One of the biggest challenges facing HR managers when implementing wellbeing programmes is developing a strategy that will be sustainable and engaging on a large scale. Most organizations have a wide demographic of people working in them, so a one size fits all wellbeing solution will always be difficult. Therefore, developing an achievable wellbeing starting point and subsequent wellbeing path is critical to success and buy-in.
A great case study involves Oklahoma mayor Mick Cornett. In 2007, his home city was ranked as one of the fattest cities in the US. Stepping on the scales that day, he realized he was the perfect example of why his city was awarded this infamous accolade. He weighed in at 220 pounds, technically clinically obese according to the standard BMI calculator. As Mick himself said: “I noticed this pattern, that I was gaining about two to three pounds a year, and then every year I would lose about 20 pounds. I had this huge closet, and could only wear about a third of it at the time.”
Mick decided to lead from the front and began to make some changes to his own lifestyle, cutting his own calorie intake from 3000 to 2000 per day and began to lose a pound a week. He eventually lost 42pounds, just in time for his annual state of the city address, where he announced that his city was going on a diet. Mick even set up a website to monitor Oklahoma’s progress.
By using his own success, he challenged his city to lose 1million collective pounds before his next state of the city address the following January.
He also held his hands up and explained that while trying to develop an excellent quality of life around the city, his decisions were negatively impacting Oklahoman’s health. Taking accountability for his own decisions while in office, he began to lead from the front. Mick acknowledged: ‘We had built an incredible quality of life – if you happen to be a car. But if you have to be a person, you are combating the car seemingly at every turn.’
Of the city’s wide streets, Mick added: ‘You would push the button to walk across and you would have to run. Because the city had not required developers to build sidewalks, it had created neighborhoods that had virtually no level of walkability’.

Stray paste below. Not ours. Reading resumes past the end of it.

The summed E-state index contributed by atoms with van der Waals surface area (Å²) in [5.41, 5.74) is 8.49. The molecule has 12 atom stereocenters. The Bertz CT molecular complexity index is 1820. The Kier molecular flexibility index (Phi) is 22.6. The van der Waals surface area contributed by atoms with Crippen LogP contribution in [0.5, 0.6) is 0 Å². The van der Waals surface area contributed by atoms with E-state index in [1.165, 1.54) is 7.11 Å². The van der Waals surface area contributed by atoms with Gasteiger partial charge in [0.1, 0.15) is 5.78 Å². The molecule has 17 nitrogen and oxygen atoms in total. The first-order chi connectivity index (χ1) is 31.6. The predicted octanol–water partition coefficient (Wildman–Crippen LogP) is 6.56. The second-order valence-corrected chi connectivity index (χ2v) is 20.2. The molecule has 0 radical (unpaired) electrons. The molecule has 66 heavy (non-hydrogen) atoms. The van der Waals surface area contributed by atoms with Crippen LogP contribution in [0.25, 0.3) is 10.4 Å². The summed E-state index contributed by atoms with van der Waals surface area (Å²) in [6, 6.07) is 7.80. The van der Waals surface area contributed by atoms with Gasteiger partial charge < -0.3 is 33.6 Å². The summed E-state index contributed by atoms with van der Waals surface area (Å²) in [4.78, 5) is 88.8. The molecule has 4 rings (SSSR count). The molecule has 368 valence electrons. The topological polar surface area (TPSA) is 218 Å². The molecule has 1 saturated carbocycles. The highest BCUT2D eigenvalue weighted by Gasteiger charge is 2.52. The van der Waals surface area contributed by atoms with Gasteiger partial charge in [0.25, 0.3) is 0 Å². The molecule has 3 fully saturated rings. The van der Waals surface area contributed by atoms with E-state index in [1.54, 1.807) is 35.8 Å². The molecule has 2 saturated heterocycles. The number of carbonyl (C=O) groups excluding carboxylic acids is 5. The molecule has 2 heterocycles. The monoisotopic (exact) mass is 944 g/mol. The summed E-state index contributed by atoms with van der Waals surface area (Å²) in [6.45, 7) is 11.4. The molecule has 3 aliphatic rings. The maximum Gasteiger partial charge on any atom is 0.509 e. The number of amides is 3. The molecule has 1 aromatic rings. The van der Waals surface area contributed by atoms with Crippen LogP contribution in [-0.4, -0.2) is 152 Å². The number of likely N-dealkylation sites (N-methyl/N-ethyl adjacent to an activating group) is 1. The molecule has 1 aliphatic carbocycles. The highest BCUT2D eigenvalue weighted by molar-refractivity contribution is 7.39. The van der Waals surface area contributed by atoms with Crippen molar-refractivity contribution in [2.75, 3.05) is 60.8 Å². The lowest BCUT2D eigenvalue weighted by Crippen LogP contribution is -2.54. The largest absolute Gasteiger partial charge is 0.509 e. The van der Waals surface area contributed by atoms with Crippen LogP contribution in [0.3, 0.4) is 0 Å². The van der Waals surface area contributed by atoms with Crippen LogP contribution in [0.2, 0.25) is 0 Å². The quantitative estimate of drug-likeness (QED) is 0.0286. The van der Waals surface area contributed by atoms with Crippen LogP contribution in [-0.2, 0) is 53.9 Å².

He developed an online platform for each Oklahoman to track their own personal achievements as well as watch how this contributed to the overall goal he set in his state of the city address. Momentum soon caught on and the city’s citizens reached the million pound mark in January 2012, with the mayor appearing on national TV to celebrate with participants who had lost over 100 pounds each.
So when considering the challenges facing your organization, bear in mind the impact one leader can make. Mayor Mick Cornett has continued the momentum the citizens gathered and continued to improve the health infrastructure of the city by adding a new central park, building a downtown streetcar and constructing senior health and wellness centres.
The mayor says that he is also in the process of developing Olympic-quality canoe and kayak facilities on the river that are ‘among the best in the world’. Oklahoma now ranks as one of fittest cities in the United States.
Interestingly, Mayor Cornett also noticed an additional benefit to making the city more fitness friendly. The town is attracting more of the educated twenty-somethings who traditionally moved west, all thanks to the improved lifestyle in the city. “We seem to have turned the cultural shift of making health a greater priority. And we love the idea of the demographics of highly educated twenty-somethings, people with choices, choosing Oklahoma City in large numbers.”
The impact of one leader that gains collective buy-in should never be underestimated.
Now consider how a change agent can work in your organization, in your life, in your home. Change agents come in all forms and sizes e.g. great leaders, community volunteers, using 1% fat milk. Sustaining change requires multiple small steps. Each new step leading to a better quality of life.